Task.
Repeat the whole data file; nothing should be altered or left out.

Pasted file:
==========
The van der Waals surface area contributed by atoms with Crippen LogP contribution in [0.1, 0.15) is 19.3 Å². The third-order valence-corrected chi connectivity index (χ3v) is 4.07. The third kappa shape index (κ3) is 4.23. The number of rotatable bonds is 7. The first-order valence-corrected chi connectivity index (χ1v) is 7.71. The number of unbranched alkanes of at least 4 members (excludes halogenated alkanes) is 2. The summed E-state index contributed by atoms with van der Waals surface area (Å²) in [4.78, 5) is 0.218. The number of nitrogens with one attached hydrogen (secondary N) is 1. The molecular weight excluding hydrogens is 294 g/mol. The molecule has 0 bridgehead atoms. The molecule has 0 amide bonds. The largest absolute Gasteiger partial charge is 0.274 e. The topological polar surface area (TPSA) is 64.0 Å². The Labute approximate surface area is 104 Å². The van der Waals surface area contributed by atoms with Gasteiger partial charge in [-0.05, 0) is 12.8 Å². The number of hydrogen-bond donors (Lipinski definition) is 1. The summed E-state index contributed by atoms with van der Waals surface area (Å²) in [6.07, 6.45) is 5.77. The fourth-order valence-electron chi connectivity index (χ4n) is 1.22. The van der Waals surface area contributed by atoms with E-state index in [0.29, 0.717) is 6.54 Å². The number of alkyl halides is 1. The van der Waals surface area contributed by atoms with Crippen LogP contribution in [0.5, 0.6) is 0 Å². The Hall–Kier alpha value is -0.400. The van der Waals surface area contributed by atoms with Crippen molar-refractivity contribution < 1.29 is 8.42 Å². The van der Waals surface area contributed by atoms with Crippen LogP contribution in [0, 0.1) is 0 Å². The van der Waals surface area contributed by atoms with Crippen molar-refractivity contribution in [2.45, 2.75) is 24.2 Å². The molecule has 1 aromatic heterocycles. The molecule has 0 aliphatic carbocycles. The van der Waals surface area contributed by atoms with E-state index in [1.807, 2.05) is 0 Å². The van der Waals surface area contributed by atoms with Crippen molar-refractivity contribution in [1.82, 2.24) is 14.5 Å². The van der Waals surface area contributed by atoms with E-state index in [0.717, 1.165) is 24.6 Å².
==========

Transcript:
The van der Waals surface area contributed by atoms with Crippen LogP contribution in [0.1, 0.15) is 19.3 Å². The third-order valence-corrected chi connectivity index (χ3v) is 4.07. The third kappa shape index (κ3) is 4.23. The number of rotatable bonds is 7. The first-order valence-corrected chi connectivity index (χ1v) is 7.71. The number of unbranched alkanes of at least 4 members (excludes halogenated alkanes) is 2. The summed E-state index contributed by atoms with van der Waals surface area (Å²) in [4.78, 5) is 0.218. The number of nitrogens with one attached hydrogen (secondary N) is 1. The molecular weight excluding hydrogens is 294 g/mol. The molecule has 0 bridgehead atoms. The molecule has 0 amide bonds. The largest absolute Gasteiger partial charge is 0.274 e. The topological polar surface area (TPSA) is 64.0 Å². The Labute approximate surface area is 104 Å². The van der Waals surface area contributed by atoms with Gasteiger partial charge in [-0.05, 0) is 12.8 Å². The number of hydrogen-bond donors (Lipinski definition) is 1. The summed E-state index contributed by atoms with van der Waals surface area (Å²) in [6.07, 6.45) is 5.77. The fourth-order valence-electron chi connectivity index (χ4n) is 1.22. The van der Waals surface area contributed by atoms with E-state index in [0.29, 0.717) is 6.54 Å². The number of alkyl halides is 1. The van der Waals surface area contributed by atoms with Crippen LogP contribution in [0.5, 0.6) is 0 Å². The Hall–Kier alpha value is -0.400. The van der Waals surface area contributed by atoms with Crippen molar-refractivity contribution < 1.29 is 8.42 Å². The van der Waals surface area contributed by atoms with Crippen LogP contribution in [0, 0.1) is 0 Å². The van der Waals surface area contributed by atoms with Crippen molar-refractivity contribution in [2.45, 2.75) is 24.2 Å². The molecule has 1 aromatic heterocycles. The molecule has 0 aliphatic carbocycles. The van der Waals surface area contributed by atoms with E-state index in [1.807, 2.05) is 0 Å². The van der Waals surface area contributed by atoms with Crippen molar-refractivity contribution in [1.82, 2.24) is 14.5 Å². The van der Waals surface area contributed by atoms with E-state index in [0.717, 1.165) is 24.6 Å².